Monday, December 11, 2017

Holiday Review: BEAUTY BUNNY

Kodansha has been picking up all sorts of shoujo manga, but most of it is digital only.  I have to wonder whether this because they want to give harder-to-market works a chance to find a fandom or to simply hide titles like this out of shame.

BEAUTY BUNNY, by Mari Yoshino.  First published in 2013 and first published in North America in 2017.


Kohane is a 17-year-old who takes care of her flighty, irresponsible hostess mother while she accomadates to her new high school. Things get off to a bad start when class prince/makeup company scion Iori calls her ugly.  Things only get worse when he gets Kohane out of a scrape with a makeover and he decides to make her his personal pet project.  Kohane never had much interest in makeup and other girly things, but maybe his skills will help her change her mind...


In the spirit of the season, I was willing to give Mari Yoshino a second chance.  Peach Heaven might not have been to my taste, but surely she couldn't write anything worse than that? Plus, it involves a guy interested in makeup, so maybe it'll use that as a platform to explore harmful gender norms and the like, right?

Alas, it was not to be.  Beauty Bunny is in many ways WORSE than that, as Iori uses makeup not to explore his own identity or masculinity, but to reinforce a lot of toxic ideas about femininity, all while being the biggest creep possible.

It cannot be understated just how awful he is.  Over and over he states how he is the only person in his class (and by extension, the cast) to say if a girl is or is not ugly, something which is based entirely on whether they are wearing make-up or not and if it meets his exacting standards if so.  He constantly browbeats and negs Kohane when she tries to confront or talk with him, admitting openly that he does so for his own entertainment.  Once he takes a particular interest in Kohane, he regards her jealously, to the point that he declares her his 'guinea pig' once she starts to explore make-up on her own for the sake of another guy. He barges into Kohane's home and attempts to sexually assault her more than once, even if every attempt is interrupted and blown off by others.  That's not even getting into the fact that he leads a second life as his sister (who currently lies in a coma), models his family's products under that name, and forces a kiss upon Kohane while doing so.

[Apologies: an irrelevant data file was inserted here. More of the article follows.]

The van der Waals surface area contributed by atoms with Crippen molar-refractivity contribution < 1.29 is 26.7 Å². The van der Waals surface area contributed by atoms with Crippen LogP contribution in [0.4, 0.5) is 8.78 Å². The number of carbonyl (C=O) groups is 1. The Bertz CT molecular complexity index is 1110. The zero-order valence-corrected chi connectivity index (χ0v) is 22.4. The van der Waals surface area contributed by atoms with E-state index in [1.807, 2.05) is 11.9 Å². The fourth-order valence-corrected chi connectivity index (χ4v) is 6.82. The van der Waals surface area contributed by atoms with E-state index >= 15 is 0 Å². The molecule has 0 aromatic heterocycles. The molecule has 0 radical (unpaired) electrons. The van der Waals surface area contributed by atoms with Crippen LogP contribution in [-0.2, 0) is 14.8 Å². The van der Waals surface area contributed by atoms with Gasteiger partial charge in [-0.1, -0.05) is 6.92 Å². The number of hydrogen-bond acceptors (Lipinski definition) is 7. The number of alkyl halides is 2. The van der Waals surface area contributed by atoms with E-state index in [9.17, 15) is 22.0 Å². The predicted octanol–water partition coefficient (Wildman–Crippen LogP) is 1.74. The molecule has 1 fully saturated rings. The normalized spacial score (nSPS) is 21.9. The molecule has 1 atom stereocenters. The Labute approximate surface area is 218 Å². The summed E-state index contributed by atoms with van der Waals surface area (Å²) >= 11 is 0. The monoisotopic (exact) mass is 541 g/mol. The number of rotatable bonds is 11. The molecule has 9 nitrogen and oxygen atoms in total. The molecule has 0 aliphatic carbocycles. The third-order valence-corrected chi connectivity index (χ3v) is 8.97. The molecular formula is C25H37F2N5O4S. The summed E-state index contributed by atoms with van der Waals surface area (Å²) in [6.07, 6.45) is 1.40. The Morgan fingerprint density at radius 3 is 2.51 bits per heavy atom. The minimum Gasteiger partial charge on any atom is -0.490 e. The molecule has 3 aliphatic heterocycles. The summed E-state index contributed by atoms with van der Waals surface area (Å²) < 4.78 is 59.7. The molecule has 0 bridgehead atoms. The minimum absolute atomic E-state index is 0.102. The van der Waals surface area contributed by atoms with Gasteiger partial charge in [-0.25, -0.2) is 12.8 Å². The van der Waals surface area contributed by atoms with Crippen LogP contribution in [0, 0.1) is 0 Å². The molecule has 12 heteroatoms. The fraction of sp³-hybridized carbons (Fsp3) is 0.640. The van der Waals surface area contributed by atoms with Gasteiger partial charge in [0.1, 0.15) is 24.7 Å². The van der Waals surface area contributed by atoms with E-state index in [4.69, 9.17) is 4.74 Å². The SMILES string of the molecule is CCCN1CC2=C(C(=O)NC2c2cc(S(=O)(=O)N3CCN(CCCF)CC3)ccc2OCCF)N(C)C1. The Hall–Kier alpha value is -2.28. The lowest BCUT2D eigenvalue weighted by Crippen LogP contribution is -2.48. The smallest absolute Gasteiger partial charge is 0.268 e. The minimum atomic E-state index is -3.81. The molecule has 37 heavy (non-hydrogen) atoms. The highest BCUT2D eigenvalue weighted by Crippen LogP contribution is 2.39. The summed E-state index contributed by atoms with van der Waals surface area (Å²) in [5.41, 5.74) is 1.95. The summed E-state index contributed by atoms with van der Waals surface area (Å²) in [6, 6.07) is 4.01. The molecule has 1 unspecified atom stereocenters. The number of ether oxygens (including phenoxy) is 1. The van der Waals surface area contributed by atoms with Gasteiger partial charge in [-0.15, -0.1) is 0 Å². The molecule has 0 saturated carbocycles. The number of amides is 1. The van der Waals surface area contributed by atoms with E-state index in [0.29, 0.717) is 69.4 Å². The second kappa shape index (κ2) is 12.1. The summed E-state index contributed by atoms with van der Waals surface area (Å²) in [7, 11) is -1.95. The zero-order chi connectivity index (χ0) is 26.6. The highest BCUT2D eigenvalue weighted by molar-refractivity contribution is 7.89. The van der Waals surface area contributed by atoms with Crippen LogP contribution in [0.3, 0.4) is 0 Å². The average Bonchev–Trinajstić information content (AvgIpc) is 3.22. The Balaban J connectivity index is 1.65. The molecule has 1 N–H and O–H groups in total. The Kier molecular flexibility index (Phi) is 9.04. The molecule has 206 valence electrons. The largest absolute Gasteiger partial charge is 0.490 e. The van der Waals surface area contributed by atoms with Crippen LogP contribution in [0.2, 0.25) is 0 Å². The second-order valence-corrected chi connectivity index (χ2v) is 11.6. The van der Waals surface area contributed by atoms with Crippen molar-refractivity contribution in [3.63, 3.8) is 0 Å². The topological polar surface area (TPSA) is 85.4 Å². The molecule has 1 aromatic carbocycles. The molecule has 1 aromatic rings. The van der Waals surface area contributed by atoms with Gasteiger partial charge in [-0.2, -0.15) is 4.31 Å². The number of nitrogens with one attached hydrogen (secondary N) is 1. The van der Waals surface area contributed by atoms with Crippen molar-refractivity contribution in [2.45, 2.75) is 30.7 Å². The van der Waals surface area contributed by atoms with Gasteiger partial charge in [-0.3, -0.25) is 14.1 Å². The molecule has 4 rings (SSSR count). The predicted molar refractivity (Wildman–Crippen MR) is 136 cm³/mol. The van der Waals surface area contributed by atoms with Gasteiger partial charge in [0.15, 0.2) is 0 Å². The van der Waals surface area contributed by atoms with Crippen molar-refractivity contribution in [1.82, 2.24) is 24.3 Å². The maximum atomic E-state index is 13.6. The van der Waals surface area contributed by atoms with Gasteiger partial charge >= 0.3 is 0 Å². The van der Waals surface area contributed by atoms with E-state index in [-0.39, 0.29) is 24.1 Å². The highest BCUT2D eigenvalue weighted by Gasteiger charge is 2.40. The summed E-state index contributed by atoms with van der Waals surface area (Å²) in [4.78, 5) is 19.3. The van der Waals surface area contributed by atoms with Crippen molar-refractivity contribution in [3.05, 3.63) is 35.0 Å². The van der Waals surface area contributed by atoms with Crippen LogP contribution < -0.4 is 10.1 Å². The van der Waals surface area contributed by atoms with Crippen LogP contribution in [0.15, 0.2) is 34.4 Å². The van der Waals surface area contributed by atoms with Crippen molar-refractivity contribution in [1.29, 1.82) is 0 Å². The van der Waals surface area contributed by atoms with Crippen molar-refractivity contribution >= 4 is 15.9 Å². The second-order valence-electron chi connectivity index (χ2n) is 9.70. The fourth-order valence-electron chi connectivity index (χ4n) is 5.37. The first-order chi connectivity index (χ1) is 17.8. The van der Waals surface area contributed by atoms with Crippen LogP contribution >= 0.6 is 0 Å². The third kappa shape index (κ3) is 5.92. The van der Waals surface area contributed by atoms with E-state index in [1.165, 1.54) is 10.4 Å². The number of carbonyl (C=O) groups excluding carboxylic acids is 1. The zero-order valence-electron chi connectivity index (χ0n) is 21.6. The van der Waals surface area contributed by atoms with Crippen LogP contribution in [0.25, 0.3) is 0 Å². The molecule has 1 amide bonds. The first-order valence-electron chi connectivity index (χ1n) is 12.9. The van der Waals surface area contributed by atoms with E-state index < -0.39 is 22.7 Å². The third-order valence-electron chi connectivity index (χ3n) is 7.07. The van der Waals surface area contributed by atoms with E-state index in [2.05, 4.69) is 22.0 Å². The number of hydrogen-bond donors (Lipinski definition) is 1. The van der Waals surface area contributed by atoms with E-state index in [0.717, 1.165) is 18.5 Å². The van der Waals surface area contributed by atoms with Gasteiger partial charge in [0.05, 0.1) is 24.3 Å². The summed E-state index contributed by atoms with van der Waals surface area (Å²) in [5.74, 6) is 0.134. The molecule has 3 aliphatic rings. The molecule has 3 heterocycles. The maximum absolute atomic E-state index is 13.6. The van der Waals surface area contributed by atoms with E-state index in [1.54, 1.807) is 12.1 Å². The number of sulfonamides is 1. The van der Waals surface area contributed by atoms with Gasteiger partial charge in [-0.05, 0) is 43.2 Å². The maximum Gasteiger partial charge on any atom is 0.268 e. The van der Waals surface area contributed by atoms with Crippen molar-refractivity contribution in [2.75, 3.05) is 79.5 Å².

It goes without saying that Iori Yashima is a real piece of work.  Even when he's alone with his best friend Ohotani, he can't stop being a dick and leaves Ohotani to smooth things over.  The only time he stop being the worst sort of asshole is when he's working with make-up.  Only then can he manage to be gentle and poetic about his work.  It's like a spell that turns him into a decent human being only for as long as the brushes and lotions are in his hands.  Alas, these moments are all too brief, leaving the reader only with an insufferable asshole and the girl he torments.  It's like Yoshino has a fetish for snotty asshole boys because it's all she seems to write.